Th' Legendary Shack Shakers: Cockadoodledon't

Stephen Haag

Th' Legendary Shack Shakers


Label: Bloodshot
US Release Date: 2003-04-22
UK Release Date: Available as import

Until Th' Legendary Shack Shakers came along and rocked my world, my two biggest run-ins with rockabilly came courtesy of A) my uncle, who once got a haircut from Brian Setzer's stylist; and B) Rob Zombie, whose Hellbilly Deluxe doesn't really count. But the Shakers' label, Bloodshot Records, is as fine and true a record label as America has, and seeing their red logo-cum-stamp of approval on the liner notes to Cockadoodledon't tells me everything is going to be alright.

A word about Bloodshot. Even as the press release accompanying the album notes, Cockadoodledon't ain't your typical alt-country. As a frame of reference they suggest imagining Iggy Pop fronting Southern Culture on the Skids. A tall order, but one the Shakers -- lead singer Colonel J.D. Wilkes, guitarist JoeBuck (one word; presumably to avoid confusion with the similarly-named Fox Sports broadcaster), bassist Mark "the Duke" Robertson and drummer Pauly Simmonz -- damn near live up to.

Album opener "Pinetree Boogie" finds the band blazing out of the gates, with Wilkes' primal howl racing Robertson's bass as well as Wilkes himself on both harmonica and melodeon. These guys are entertainers, not "serious" artists, as they are wont to tell you themselves, and somehow they're able to capture that aura and theatricality on CD. To wit, "Help Me From My Brain", where Wilkes truly sounds like a man possessed and the background sound of "20,000 kettles hissing in [his] head" only drives home the urgency.

The Shack Shakers, to their credit, aren't just speed freak boogie rockabilly goons. If anything, it's Cockadoodledon't's detours that define them. "CB Song" is a silly diversion ("Little honey bunny / What's yer 20?" that sounds like what might happen if the Flat Duo Jets' Dexter Romweber overdosed on pomade. "Shake Rag Holler" dusts off a Jews Harp, sounds like newgrass, then explodes into heavy metal in the track's closing seconds -- all while Wilkes proves he could moonlight as an auctioneer. And sure enough, there's "Devil's Night Auction" where he make like the rednecked cousin to Tom Waits' demented carnival barker from The Black Rider. The band even tosses in the melodeon again, just for the hell of it. The Shakers know how to have capital-F Fun.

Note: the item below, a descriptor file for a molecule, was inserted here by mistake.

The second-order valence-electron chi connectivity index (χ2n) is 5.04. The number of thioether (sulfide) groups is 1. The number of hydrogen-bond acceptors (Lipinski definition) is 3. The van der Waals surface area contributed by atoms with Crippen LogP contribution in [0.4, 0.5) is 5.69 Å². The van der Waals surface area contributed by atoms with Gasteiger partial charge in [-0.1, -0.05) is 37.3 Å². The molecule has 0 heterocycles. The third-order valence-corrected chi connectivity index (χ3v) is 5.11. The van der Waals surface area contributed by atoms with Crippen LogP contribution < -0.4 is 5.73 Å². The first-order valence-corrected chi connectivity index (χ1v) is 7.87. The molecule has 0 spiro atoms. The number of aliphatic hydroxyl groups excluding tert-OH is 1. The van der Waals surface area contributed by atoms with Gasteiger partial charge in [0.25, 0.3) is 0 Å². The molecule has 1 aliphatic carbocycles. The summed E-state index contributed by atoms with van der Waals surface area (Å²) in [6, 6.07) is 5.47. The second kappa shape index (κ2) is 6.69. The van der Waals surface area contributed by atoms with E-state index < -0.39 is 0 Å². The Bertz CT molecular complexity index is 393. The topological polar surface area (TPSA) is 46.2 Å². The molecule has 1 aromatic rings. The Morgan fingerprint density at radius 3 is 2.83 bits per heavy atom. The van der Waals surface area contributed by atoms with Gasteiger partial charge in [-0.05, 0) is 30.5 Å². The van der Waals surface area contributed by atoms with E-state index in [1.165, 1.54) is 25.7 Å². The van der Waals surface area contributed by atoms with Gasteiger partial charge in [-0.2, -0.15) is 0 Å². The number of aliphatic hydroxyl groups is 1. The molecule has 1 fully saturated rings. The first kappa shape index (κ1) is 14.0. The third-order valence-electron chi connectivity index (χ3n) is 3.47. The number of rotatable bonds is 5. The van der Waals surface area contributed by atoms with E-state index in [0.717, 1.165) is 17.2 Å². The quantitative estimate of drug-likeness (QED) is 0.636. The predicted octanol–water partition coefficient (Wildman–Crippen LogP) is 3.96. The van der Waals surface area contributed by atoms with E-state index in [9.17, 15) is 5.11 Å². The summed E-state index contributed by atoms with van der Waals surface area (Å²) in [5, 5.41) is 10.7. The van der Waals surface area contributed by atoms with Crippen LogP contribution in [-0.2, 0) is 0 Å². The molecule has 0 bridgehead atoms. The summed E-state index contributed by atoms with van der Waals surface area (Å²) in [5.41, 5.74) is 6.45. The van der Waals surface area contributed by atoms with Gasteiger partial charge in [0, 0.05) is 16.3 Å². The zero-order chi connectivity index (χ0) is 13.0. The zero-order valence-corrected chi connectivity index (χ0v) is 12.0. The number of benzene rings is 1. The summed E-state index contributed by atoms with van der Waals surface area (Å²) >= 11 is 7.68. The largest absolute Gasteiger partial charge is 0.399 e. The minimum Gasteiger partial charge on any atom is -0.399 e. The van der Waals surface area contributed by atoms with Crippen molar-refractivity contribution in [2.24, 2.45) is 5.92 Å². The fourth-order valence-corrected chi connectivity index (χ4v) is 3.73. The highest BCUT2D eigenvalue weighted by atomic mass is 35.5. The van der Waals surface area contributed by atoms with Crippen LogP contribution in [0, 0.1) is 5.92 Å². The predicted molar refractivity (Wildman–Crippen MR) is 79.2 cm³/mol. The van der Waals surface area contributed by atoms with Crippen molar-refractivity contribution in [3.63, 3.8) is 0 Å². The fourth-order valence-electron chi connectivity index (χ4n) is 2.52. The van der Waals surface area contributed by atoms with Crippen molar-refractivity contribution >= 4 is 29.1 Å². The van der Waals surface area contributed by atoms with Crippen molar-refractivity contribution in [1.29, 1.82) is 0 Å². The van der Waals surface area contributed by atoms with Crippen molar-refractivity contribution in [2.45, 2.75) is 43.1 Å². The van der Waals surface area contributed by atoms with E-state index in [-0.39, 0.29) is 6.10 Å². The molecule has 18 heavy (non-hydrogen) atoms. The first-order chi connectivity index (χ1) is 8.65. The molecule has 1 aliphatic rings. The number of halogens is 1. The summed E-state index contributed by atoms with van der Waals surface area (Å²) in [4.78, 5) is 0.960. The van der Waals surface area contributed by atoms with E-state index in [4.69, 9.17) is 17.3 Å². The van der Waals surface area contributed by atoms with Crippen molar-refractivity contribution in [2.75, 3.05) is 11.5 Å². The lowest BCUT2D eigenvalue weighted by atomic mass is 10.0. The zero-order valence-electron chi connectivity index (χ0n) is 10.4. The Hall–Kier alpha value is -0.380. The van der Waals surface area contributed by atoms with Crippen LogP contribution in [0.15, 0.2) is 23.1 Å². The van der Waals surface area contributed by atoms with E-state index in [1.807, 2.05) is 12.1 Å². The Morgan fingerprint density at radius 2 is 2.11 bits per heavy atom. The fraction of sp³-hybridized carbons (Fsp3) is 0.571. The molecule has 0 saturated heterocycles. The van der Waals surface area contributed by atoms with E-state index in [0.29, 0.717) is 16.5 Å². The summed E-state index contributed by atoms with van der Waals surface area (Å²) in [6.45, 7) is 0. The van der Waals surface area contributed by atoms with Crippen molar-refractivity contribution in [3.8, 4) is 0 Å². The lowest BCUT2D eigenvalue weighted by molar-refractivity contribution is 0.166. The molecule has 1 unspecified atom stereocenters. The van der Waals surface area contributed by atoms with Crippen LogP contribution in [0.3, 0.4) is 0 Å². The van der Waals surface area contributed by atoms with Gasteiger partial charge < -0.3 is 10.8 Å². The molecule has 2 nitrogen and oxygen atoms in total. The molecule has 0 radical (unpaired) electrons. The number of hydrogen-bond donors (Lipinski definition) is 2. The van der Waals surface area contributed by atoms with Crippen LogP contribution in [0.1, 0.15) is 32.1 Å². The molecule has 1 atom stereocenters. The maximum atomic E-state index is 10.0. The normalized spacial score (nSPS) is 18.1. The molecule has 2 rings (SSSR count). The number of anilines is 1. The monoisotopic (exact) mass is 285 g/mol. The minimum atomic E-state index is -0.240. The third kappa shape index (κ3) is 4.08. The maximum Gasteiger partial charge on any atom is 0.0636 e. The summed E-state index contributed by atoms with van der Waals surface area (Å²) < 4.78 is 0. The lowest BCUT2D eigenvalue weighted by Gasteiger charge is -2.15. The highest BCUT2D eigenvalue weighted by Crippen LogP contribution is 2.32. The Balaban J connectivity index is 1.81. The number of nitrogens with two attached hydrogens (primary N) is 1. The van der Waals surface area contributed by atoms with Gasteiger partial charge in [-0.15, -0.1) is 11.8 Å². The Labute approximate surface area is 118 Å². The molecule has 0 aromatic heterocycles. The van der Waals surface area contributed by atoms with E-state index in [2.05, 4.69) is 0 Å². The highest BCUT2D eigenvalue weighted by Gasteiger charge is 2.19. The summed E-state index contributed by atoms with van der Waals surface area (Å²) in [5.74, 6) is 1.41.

And they appreciate those who have trod their chosen musical path before them. The fiddle-happy "Clodhopper" wipes off the band's grease (though it's quickly replaced by dirt) as Wilkes and co. play it straight with a chorus of "yo-de-lay-hoo!" One half-expects a cakewalk to break out. And the stunning "Blood on the Bluegrass" may sound like a parody along the lines of the Folksmen's "Blood on the Coal" from the A Mighty Wind soundtrack, but it's Cockadoodledon't's truest track. Wilkes has been quoted as saying, "We don't do murder ballads, we do murder boogies", and that may be true more of than not, but they come close to ballad here. In telling the story of 16-year-old self-professed vampire Roderick Farrell (also documented in Aphrodite Jones' The Embrace: A True Vampire Story, as I just learned at, who murdered the parents of one of his 15-year-old followers, Wilkes captures the sound and haunting lyricism ("With his clawhammer high / He drew their spirits night / And danced amidst the crimson spray") of musicians 60 years hence. I had to double check to see if "Clodhopper" and "Blood on the Bluegrass" weren't covers or public domain songs; they're not.

Their mastery over the "old-timey" sound give them free rein to incorporate punk, blues, Southern rock and rockabilly into whatever psychotic stew they please. Of course, then, it's a cover (Slim Harpo's "Shake Your Hips") and a traditional tune ("Bullfrog Blues") that get the album's biggest (in a good way) thrashings. "Shake Your Hips" borrows the bassline from ZZ Top's "La Grange" and starts off quiet (for a change) before everyone joins in behind Wilkes and all hell breaks loose. And "Bullfrog Blues" is long enough to accommodate both a greasy guitar solo from JoeBuck and a Wilkes harmonica solo.